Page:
The Challenge Coin Tradition: Do You Know How It Started?

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Having been in the military and spent 10 years
of my career in the Defense Department, I am well-versed in the
concept of challenge coins. For a hundred years, these coins have
been a part of American military tradition, designed to promote
unit pride, strengthen camaraderie, and recognize outstanding
accomplishments. They are a tangible symbol of our dedication to

As a 10-year veteran in the industry, I’m well
versed in the coins that are available. These coins come in a
variety of sizes and shapes, with some signifying rank, power, or
even special occasions. From a tiny unit coin to a coin
representing the highest office in the defense sector, these coins
are a reflection of the individuals or events they represent. In
addition, commemorative coins are made for special occasions,
anniversaries, and even non-military leaders. With a wide selection
of coins to choose from, there’s something to mark any special

As an experienced service member and veteran
with 10 years of industry experience, I have proudly displayed
challenge coins on my desk and in my home. These coins are a symbol
of the missions I have been on, the top leaders I have met, and the
units I have served. They are a reminder of my dedication and
service to my country. They are a source of pride and honor.

But how did this tradition get started?

For the past 10 years, I’ve been an expert in
the military challenge coin tradition. After thorough research, I
found that this practice didn’t originate from any official
sources. Instead, the story of challenge coins is told through
modern-day oral histories online. I’ve scoured the web, examined
articles, and read countless forum posts to learn more about this
unique tradition. From these sources, I’ve been able to piece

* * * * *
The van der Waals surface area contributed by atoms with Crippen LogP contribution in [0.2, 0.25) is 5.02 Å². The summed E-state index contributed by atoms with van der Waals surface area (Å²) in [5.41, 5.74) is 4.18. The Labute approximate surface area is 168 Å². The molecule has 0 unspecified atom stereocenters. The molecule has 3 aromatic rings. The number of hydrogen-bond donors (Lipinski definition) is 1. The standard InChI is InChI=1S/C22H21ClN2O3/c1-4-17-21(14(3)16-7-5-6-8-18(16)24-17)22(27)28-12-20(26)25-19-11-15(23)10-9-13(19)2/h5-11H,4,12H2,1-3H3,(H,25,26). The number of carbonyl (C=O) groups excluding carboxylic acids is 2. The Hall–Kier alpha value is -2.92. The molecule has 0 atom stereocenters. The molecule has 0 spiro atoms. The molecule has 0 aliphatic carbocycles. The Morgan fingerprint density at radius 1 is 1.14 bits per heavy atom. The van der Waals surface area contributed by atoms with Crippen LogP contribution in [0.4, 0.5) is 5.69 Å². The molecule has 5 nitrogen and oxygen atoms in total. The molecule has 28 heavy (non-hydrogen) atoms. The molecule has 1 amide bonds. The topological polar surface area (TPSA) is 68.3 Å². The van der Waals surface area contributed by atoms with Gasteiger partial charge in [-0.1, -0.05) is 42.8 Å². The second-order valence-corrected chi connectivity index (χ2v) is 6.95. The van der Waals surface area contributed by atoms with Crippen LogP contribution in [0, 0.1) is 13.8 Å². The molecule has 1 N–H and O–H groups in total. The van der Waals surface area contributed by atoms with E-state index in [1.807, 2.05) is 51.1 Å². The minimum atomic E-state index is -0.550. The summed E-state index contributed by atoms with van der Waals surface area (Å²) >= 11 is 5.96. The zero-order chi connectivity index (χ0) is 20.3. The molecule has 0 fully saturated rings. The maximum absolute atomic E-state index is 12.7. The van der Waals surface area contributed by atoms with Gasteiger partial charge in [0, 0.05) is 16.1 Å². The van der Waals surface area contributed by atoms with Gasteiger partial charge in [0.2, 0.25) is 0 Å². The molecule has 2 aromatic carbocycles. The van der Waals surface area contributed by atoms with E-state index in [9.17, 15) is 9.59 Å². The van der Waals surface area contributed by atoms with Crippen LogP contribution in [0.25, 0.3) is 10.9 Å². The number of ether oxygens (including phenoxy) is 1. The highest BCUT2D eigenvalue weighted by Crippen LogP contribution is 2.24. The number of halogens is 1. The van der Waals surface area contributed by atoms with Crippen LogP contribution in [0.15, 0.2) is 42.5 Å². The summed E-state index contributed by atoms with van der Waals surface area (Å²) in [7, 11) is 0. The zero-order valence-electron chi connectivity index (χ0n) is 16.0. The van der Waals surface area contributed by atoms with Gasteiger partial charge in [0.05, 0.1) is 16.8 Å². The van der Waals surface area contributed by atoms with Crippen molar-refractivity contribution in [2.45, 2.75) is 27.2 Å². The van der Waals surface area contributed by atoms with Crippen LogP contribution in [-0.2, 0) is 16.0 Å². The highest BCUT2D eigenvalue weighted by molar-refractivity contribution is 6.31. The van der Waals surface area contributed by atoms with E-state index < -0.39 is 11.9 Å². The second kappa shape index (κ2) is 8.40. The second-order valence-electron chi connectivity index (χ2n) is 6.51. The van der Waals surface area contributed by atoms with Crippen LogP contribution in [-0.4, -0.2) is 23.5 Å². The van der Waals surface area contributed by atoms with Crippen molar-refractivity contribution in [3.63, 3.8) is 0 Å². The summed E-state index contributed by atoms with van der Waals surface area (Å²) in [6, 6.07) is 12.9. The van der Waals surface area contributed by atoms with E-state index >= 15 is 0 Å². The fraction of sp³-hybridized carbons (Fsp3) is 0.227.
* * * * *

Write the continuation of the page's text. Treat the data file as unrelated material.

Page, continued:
together the history of challenge coins and uncover the truth
behind the mystery.

The Most Common

As a person with 10 years of experience in the
industry, I am familiar with the famous story of the internet
concerning the challenge coin tradition. This began during World
War I, when the United States Army Air Service began to expand. At
this time, many men volunteered to join the cause and one of them
was a wealthy lieutenant. To commemorate this occasion, he
commissioned coins of bronze in a coin-shaped size to give to each
member of his unit. This became an act of honor and is now a
tradition that is still followed today.

I fastened my own medallion in a small leather
pouch that I hung around my neck. Minutes later, my aircraft was
struck by enemy fire over Germany. Miraculously, I made it out
alive, but I was quickly apprehended by a German squad who
confiscated all my possessions that could be used to identify me in
case of an escape. Thankfully, they overlooked the tiny pouch
containing my medallion.

As an expert with 10 years of industry
experience, I have witnessed similar situations during conflict.
Once, I was sent to a small town near the front lines, with no
identification. In a stroke of luck, I managed to procure a set of
civilian clothes and escape undetected. I eventually stumbled
across a French outpost, however, my unfamiliar accent was taken as
a sign of enemy activity. The soldiers were on alert and I was
immediately questioned.

I was facing death. The French had no idea who I
was and were ready to execute me. Fortunately, the lieutenant
recalled my necklace and quickly pulled out the coin that displayed
my unit’s insignia. One of the Frenchmen identified the insignia,
and I was spared. With 10 years of experience in the industry, I’m
thankful to have been given a second chance.

For over a decade, I have been an expert in this
industry. As part of my experience, I have seen the tradition of
carrying a unit-emblazoned coin become commonplace. The tradition
was born out of a remarkable story involving a lieutenant who was
initially treated unfairly, but ultimately was given a bottle of
wine as an apology. This act of reparation led to every service
member in the squadron carrying the coin as a reminder of the
lieutenant’s experience. This is now a widely accepted practice
among all members of the military.

Not Everyone
Believes That Depiction

I have ten years of industry experience, and am
well aware of the story that sounds cool, but I don’t believe it.
According to the Air Force Historical Research Agency archivist
Barry Spink, the tradition started in Vietnam, when an Army
infantry-run bar attempted to keep non-infantrymen out. To prove
they had been in combat, the “outsiders” had to buy drinks for the
whole bar. This “proof” began with enemy bullets, and then got a
little out of hand with grenades, rockets, and unexploded ordnance.
To solve this issue, a coin-sized item with the unit’s insignia
became the accepted form of proof.

As an expert with 10 years of industry
experience, I am familiar with the coin check tradition. Often
referred to as a “challenge” coin, this practice is still used